Local 429
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Local 429

Band Alternative Singer/Songwriter


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This band has not uploaded any videos



"Peter Cooper"

“An up-and-coming crew (led by the way-cool Clay Steakley)… that presents poetic, drowsy, Velvets-fueled, Southern-filtered, well-layered songs with titles like ‘Biltmore Gardens’ and ‘Our Lady of the Highways’ (survey says: good stuff).” - Tennesseean

"Noel Murray"

“…A whispery, hypnotic sound clearly influenced by Leonard Cohen and the epic side of Bob Dylan. Their music is imaginative and winning… they’ve got promise.” - Nashville Scene

"Heather Johnson"

“Hypnotic folk-rock reminiscent of Lou Reed or Leonard Cohen with an earthy dash of Dylan. Stark, literate roots rock in the vein of Josh Rouse and Matthew Ryan (which is a very good thing, indeed). We love this band. Expect great things from these guys.” - All the Rage (formerly The Rage)


"Electricity to the People" TBA

"Keep Your Distance" streaming at myhotelromeo.com

More songs at www.myspace.com/local429



Local 429 is Clay Steakley – a musician, actor and writer originally from Nashville, now in Washington DC – and a revolving cast of supporting characters from Nashville’s music scene. As an actor, Clay was most recently seen in the CBS miniseries Elvis playing Bill Black, Elvis Presley’s bass player. In November, you can see him in theaters portraying Johnny Cash’s drummer WS “Fluke” Holland in the 20th Century Fox film Walk the Line which stars Joaquin Phoenix as Johnny Cash. He also works as a music journalist and composes music for theatrical productions, most recently a politically charged adaptation of George Orwell’s Animal Farm.

On this album, Local 429 is Clay Steakley and Chip Jordan. Serving together as a rhythm section since 1994, Steakley and Jordan played in the Mercury Records-signed Lounge Flounders with Steakley on bass and Jordan on drums. After the release of the Flounders’ Imaginary Saints and extensive touring, the Flounders parted and Steakley and Jordan went on to play in the popular Nashville outfit Canebrake Quartet and work as sidemen. Steakley also served as bass player for acclaimed songwriter Matthew Ryan, as well as a number of Nashville artists, while building a successful career as a music journalist and actor. He set out to record Electricity…, bringing Jordan in to help with what was ostensibly a solo project, but Jordan’s input in arrangement and harmony and the talents of various and sundry collaborators soon turned the one-man act into Local 429 – named after the Nashville local of the IBEW, the electrician’s union that Steakley’s father has been a member of since 1967.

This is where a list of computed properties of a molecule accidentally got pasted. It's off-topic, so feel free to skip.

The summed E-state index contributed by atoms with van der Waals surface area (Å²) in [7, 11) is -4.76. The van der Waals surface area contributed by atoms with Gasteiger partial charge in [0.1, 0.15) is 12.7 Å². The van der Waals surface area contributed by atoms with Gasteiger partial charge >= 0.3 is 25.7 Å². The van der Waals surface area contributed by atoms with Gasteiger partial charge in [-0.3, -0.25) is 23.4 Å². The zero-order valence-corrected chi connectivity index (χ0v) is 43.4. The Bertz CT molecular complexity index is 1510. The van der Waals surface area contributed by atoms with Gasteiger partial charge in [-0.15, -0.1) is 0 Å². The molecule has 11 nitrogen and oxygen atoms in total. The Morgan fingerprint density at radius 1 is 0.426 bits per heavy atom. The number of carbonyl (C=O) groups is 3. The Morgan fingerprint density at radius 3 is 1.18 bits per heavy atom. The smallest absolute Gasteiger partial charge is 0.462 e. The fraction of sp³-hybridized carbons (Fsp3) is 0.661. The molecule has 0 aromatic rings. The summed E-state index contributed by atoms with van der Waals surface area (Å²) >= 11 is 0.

Inspired by the sparse, straightforward poetry of Leonard Cohen and Bob Dylan and the skewed, dark vision of Tom Waits as well as Southern novelists like Cormac McCarthy, Flannery O’Connor and Barry Hannah, Steakley’s lyrics evoke the fleeting beauty of the everyday. With the political bent of Billy Bragg and Utah Phillips and the no-bullshit stance of a honky-tonker, he growls out laments in a manner that Matthew Ryan once described as, “Faulkner with a socio/political axe to grind picking a 5-string guitar with Lou Reed.”

Jordan and Steakley teamed up with producer/cellist David Henry, whose production and playing credits include Cowboy Junkies, Yo La Tengo, Guster and REM, to build Electricity to the People over the course of a year. More than just a recorded jumble of random tunes, it is a collection of particular songs that speak to one another. Brother songs and sister songs. With Henry at the recording helm, they cut the basic tracks with Jordan handling drums, percussion, loops and harmony vocals and Steakley singing and playing acoustic and electric guitars, bass and mandolin. They enlisted friends to contribute, including Swan Dive’s Bill DeMain (lead electric guitar on “Pretty Girls & Bonfire Boys”), Farmer Not So John’s Richard McLaurin (pedal steel on “Our Lady of the Highways” and lap steel on “Something Else”) and Molly Thomas (violin on “Our Lady of the Highways”). Henry was no slouch himself, covering cello, Lowrey organ, Wurlitzer and piano duties as well as the occasional harmony. Buddy Brian Bequette (Neilson Hubbard, Garrison Starr) provided thick, heart-stuttering bass.

The result is a focused, intensely personal collection of songs that are alternately confessional and confrontational. Producer David Henry refers to it as a Southern Velvet Underground. They touch on their roots in folk, country and thirty years’ worth of independent rock and mix them into an understated, unapologetic sound. With influences ranging from Cash to the Clash, from Tom Waits to Willie Nelson, from Elvis Costello to Lyle Lovett, from the Band to the Replacements, the boys in Local 429 have fashioned a record for the rest of us. A record about politics, about the struggle for identity in the boiling mess of consumerism, about love and love lost. About life.